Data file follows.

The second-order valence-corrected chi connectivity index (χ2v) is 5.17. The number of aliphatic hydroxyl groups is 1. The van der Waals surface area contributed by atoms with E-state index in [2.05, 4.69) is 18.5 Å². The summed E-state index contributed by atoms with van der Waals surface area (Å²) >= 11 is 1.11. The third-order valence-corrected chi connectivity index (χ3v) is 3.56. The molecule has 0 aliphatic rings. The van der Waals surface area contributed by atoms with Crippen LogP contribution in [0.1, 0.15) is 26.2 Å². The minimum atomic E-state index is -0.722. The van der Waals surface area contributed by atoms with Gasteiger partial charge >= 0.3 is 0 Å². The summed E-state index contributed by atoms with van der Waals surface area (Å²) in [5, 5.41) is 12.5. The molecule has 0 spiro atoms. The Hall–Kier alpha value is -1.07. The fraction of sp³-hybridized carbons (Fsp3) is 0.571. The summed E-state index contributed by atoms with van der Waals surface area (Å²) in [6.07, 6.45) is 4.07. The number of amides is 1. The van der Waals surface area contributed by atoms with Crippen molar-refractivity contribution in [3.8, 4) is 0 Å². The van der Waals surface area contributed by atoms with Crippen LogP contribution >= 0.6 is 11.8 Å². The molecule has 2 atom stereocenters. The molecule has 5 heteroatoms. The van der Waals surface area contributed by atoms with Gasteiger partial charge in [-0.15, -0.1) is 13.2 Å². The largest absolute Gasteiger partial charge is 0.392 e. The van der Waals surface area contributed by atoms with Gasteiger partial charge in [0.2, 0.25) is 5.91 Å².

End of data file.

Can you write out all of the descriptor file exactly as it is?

The second-order valence-corrected chi connectivity index (χ2v) is 5.17. The number of aliphatic hydroxyl groups is 1. The van der Waals surface area contributed by atoms with E-state index in [2.05, 4.69) is 18.5 Å². The summed E-state index contributed by atoms with van der Waals surface area (Å²) >= 11 is 1.11. The third-order valence-corrected chi connectivity index (χ3v) is 3.56. The molecule has 0 aliphatic rings. The van der Waals surface area contributed by atoms with Crippen LogP contribution in [0.1, 0.15) is 26.2 Å². The minimum atomic E-state index is -0.722. The van der Waals surface area contributed by atoms with Gasteiger partial charge >= 0.3 is 0 Å². The summed E-state index contributed by atoms with van der Waals surface area (Å²) in [5, 5.41) is 12.5. The molecule has 0 spiro atoms. The Hall–Kier alpha value is -1.07. The fraction of sp³-hybridized carbons (Fsp3) is 0.571. The summed E-state index contributed by atoms with van der Waals surface area (Å²) in [6.07, 6.45) is 4.07. The number of amides is 1. The van der Waals surface area contributed by atoms with Crippen molar-refractivity contribution in [3.8, 4) is 0 Å². The van der Waals surface area contributed by atoms with Crippen LogP contribution >= 0.6 is 11.8 Å². The molecule has 2 atom stereocenters. The molecule has 5 heteroatoms. The van der Waals surface area contributed by atoms with Gasteiger partial charge in [-0.15, -0.1) is 13.2 Å². The largest absolute Gasteiger partial charge is 0.392 e. The van der Waals surface area contributed by atoms with Gasteiger partial charge in [0.2, 0.25) is 5.91 Å².